Added: March 12, 2008
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Comments:
First this is a wonderful site. I wish all units had one. I am the GGNephew of Abel Arter Pvt Co D 78th OVi and his brother James C Arter Co A 78th (Arthur)is how he is listed, all from Zanesville, Ohio. Their brother Alva B Arter was in the 178th. They are the sons of William H Arter veteran of 1812. All buried Greenwood Cemetery Zanesville. My own Great grandfather William D Arter served with 12th Illinois Cav. I have two copies of the History of the 78th by Stevenson, willing to sell one...if interested you can contact me. Both in Excellent shape

Added: March 3, 2008
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Comments:
GG Grandson of Private William Denbow, Company K of the 78th. Ohio Volunteer Infantry. I am a US Army Vietnam Veteran having served with the 300th. Military Police Company, 95th. Battalion of the 18th. Military Police Brigade based out of Chu Lai in 1971. Serving - a family tradition!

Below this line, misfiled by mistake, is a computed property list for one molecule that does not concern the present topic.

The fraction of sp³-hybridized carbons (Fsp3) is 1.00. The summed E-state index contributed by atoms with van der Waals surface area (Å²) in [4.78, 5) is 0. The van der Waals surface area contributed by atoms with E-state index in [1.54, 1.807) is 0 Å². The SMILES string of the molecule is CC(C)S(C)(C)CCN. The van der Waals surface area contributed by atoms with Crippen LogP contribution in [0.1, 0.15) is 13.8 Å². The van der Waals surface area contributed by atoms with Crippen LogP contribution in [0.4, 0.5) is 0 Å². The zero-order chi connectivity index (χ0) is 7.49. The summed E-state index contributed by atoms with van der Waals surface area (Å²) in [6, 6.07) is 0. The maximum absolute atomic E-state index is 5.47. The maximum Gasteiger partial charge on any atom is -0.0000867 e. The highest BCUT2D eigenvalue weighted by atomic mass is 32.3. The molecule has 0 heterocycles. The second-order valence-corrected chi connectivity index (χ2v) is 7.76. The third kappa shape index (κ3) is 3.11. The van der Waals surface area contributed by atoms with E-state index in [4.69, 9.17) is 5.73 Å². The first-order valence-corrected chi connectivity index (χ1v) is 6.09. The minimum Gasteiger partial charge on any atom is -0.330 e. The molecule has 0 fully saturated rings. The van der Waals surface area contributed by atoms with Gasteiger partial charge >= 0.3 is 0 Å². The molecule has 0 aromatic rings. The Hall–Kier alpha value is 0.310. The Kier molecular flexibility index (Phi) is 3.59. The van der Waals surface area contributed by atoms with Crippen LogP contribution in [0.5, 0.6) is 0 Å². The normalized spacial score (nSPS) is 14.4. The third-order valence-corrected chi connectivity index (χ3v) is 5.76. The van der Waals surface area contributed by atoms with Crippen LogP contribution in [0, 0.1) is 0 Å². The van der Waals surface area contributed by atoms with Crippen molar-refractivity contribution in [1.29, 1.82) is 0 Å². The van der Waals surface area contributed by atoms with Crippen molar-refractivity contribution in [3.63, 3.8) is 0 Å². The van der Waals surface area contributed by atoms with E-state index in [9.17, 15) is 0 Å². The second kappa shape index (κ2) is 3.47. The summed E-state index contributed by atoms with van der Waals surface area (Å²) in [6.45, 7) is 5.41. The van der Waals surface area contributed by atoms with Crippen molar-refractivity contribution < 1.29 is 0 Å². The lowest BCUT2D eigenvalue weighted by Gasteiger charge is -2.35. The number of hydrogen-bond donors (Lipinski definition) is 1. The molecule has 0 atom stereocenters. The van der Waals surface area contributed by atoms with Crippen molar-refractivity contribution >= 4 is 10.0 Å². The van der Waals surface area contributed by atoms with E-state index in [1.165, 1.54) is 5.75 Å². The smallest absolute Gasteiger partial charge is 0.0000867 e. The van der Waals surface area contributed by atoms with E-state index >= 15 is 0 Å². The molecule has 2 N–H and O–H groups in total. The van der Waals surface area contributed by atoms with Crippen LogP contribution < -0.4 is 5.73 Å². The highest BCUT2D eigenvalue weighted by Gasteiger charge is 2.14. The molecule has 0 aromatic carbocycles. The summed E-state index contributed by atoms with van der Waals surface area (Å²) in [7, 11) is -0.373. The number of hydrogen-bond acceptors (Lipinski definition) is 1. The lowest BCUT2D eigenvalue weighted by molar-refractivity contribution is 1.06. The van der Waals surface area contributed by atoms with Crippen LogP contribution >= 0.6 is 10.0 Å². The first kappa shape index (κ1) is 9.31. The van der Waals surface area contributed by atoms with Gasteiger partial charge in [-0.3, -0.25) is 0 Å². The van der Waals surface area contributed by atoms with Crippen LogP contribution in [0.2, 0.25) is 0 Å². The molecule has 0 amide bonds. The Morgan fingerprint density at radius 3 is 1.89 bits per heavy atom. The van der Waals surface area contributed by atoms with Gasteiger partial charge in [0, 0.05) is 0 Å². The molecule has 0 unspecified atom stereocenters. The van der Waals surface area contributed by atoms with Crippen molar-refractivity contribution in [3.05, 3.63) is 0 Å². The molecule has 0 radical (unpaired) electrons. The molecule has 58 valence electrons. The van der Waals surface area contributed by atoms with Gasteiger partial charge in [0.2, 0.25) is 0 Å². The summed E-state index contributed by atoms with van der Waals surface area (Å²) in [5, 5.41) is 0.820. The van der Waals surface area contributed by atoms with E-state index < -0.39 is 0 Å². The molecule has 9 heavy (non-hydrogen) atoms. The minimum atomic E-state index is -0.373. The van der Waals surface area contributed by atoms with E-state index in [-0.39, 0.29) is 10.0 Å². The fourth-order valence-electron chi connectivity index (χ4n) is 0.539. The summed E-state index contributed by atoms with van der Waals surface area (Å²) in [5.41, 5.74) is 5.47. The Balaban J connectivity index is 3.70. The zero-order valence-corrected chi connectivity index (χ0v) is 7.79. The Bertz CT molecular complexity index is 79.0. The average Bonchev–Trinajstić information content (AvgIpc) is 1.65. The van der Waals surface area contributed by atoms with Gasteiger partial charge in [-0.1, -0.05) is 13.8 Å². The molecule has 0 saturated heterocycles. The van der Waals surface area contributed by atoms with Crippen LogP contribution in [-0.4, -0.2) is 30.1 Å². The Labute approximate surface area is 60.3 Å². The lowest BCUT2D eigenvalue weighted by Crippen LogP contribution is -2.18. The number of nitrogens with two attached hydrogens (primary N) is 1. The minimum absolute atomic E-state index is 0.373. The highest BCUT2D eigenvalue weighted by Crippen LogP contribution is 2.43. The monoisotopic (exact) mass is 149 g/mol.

Carl - great job with the website!


Added: February 5, 2008
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Comments:
My greatgrandfather was Finley McDonald of the H Company of the 78th Ohio Volunteer Infantry.He was born at Birmingham,Guernsey Co. and lived with his family at Cambridge where his father was employed as a saddler.Finley served with Freedmans Bureau at Yazoo Co Mississippi after the war.Moved to Kansas and farmed there.Later moved west to Nevada and on into Oregon where he passed away in 1912 and is buried at Vale Oregon.He had 4 children 2 sons Carson and Arthur,2 daughters Mae Gruel and Maude Cape.Carson Mcdonald moved to Alberta,Canada where his family lives today.Finley McDonald seldom spoke of the things he witnessed during the war but it scared him deeply.His family remains very proud of him

Added: December 1, 2007